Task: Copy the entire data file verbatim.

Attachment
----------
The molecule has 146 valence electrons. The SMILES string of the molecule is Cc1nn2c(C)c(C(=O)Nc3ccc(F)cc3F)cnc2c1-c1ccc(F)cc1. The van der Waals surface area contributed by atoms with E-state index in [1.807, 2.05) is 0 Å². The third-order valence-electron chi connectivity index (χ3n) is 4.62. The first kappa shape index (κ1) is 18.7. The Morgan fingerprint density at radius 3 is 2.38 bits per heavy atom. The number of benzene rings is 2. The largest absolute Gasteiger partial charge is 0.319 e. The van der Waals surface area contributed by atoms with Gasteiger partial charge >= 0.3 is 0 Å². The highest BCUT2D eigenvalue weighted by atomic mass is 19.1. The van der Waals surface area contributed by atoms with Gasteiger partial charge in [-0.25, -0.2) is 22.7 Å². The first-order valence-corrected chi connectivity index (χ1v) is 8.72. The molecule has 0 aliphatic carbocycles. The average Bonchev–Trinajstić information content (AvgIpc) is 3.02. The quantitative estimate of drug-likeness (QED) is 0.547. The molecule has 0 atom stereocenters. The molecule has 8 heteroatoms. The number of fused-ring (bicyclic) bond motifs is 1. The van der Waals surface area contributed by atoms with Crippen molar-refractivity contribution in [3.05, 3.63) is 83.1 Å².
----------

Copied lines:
The molecule has 146 valence electrons. The SMILES string of the molecule is Cc1nn2c(C)c(C(=O)Nc3ccc(F)cc3F)cnc2c1-c1ccc(F)cc1. The van der Waals surface area contributed by atoms with E-state index in [1.807, 2.05) is 0 Å². The third-order valence-electron chi connectivity index (χ3n) is 4.62. The first kappa shape index (κ1) is 18.7. The Morgan fingerprint density at radius 3 is 2.38 bits per heavy atom. The number of benzene rings is 2. The largest absolute Gasteiger partial charge is 0.319 e. The van der Waals surface area contributed by atoms with Gasteiger partial charge >= 0.3 is 0 Å². The highest BCUT2D eigenvalue weighted by atomic mass is 19.1. The van der Waals surface area contributed by atoms with Gasteiger partial charge in [-0.25, -0.2) is 22.7 Å². The first-order valence-corrected chi connectivity index (χ1v) is 8.72. The molecule has 0 aliphatic carbocycles. The average Bonchev–Trinajstić information content (AvgIpc) is 3.02. The quantitative estimate of drug-likeness (QED) is 0.547. The molecule has 0 atom stereocenters. The molecule has 8 heteroatoms. The number of fused-ring (bicyclic) bond motifs is 1. The van der Waals surface area contributed by atoms with Crippen molar-refractivity contribution in [3.05, 3.63) is 83.1 Å².